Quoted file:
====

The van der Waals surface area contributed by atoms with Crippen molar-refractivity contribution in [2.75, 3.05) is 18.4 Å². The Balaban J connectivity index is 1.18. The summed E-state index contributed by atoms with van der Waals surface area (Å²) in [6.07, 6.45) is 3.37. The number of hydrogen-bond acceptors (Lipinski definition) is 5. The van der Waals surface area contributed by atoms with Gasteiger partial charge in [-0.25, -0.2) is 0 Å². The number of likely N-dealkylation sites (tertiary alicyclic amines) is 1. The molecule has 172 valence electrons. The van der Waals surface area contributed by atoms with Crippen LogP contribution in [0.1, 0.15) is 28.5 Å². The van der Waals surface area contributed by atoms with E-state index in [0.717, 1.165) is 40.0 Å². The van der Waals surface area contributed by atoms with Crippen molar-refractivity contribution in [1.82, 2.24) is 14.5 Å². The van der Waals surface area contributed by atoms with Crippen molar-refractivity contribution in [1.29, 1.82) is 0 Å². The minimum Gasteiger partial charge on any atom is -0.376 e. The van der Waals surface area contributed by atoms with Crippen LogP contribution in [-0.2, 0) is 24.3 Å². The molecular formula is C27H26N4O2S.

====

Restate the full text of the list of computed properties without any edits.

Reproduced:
The van der Waals surface area contributed by atoms with Crippen molar-refractivity contribution in [2.75, 3.05) is 18.4 Å². The Balaban J connectivity index is 1.18. The summed E-state index contributed by atoms with van der Waals surface area (Å²) in [6.07, 6.45) is 3.37. The number of hydrogen-bond acceptors (Lipinski definition) is 5. The van der Waals surface area contributed by atoms with Gasteiger partial charge in [-0.25, -0.2) is 0 Å². The number of likely N-dealkylation sites (tertiary alicyclic amines) is 1. The molecule has 172 valence electrons. The van der Waals surface area contributed by atoms with Crippen LogP contribution in [0.1, 0.15) is 28.5 Å². The van der Waals surface area contributed by atoms with E-state index in [0.717, 1.165) is 40.0 Å². The van der Waals surface area contributed by atoms with Crippen molar-refractivity contribution in [1.82, 2.24) is 14.5 Å². The van der Waals surface area contributed by atoms with Crippen molar-refractivity contribution in [1.29, 1.82) is 0 Å². The minimum Gasteiger partial charge on any atom is -0.376 e. The van der Waals surface area contributed by atoms with Crippen LogP contribution in [-0.2, 0) is 24.3 Å². The molecular formula is C27H26N4O2S.